While the pandemic has also caused the number of migrants arriving to Yemen to decrease from 138,000 in 2019 to just over 37,500 in 2020, the risks they face continue to rise. Many of these migrants are stranded in precarious situations, sleeping rough without shelter or access to services. Many others are in detention or being held by smugglers.

READ  Somali migrants return from Iran, after several months of being stranded

“We cannot find jobs or food here; Yemen is a problem for us,” said Gamal, a 22-year-old migrant returning on the VHR flight. “I used to sleep in the street on cardboard. I could only eat because of the charity people would give me and sometimes we were given leftovers from restaurants. I never had much to eat.”

Since October 2020, in Aden alone, IOM has registered over 6,000 migrants who need support to safely return home. Today’s flight to Addis Ababa was the second transporting an initial group of 1,100 Ethiopians who have been approved for VHR to Ethiopia. Thousands of other undocumented migrants are waiting for their nationality to be verified and travel documents to be provided.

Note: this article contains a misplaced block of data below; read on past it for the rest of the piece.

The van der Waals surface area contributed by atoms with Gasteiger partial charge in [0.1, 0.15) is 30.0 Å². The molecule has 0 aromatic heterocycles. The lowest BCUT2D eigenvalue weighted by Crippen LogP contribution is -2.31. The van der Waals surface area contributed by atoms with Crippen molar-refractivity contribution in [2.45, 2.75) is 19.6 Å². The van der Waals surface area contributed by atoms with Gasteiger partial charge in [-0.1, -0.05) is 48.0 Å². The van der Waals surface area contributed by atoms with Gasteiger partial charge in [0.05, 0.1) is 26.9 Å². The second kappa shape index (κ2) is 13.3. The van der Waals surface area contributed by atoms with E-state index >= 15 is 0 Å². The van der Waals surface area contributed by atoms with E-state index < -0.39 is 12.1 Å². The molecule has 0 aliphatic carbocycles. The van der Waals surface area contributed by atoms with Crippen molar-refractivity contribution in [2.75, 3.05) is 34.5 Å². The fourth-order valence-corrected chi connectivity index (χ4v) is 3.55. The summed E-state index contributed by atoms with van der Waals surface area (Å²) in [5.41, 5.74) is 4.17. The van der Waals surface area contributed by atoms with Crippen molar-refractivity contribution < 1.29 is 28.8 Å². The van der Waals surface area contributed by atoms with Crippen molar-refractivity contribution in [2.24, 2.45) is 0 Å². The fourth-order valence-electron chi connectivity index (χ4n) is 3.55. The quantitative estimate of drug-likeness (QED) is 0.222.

Prior to departure on the VHR flight, IOM carried out medical and protection screenings to ensure that returnees are fit to travel and are voluntarily consenting to return. Those with special needs are identified and receive specialized counselling and support.

In Ethiopia, IOM supports government-run COVID-19 quarantine facilities to accommodate the returnees on arrival and provides cash assistance, essential items and onward transportation to their homes. The Organization also supports family tracing for unaccompanied migrant children.

READ  Emirates Airlines to fly NIgerians abroad back home

Across the Horn of Africa and Yemen, IOM provides life-saving support to migrants through health care, food, water and other vital assistance.

Today’s flight was funded by the US State Department’s Bureau for Population, Refugees and Migration (PRM). Post-arrival assistance in Addis Ababa is supported by EU Humanitarian Aid and PRM.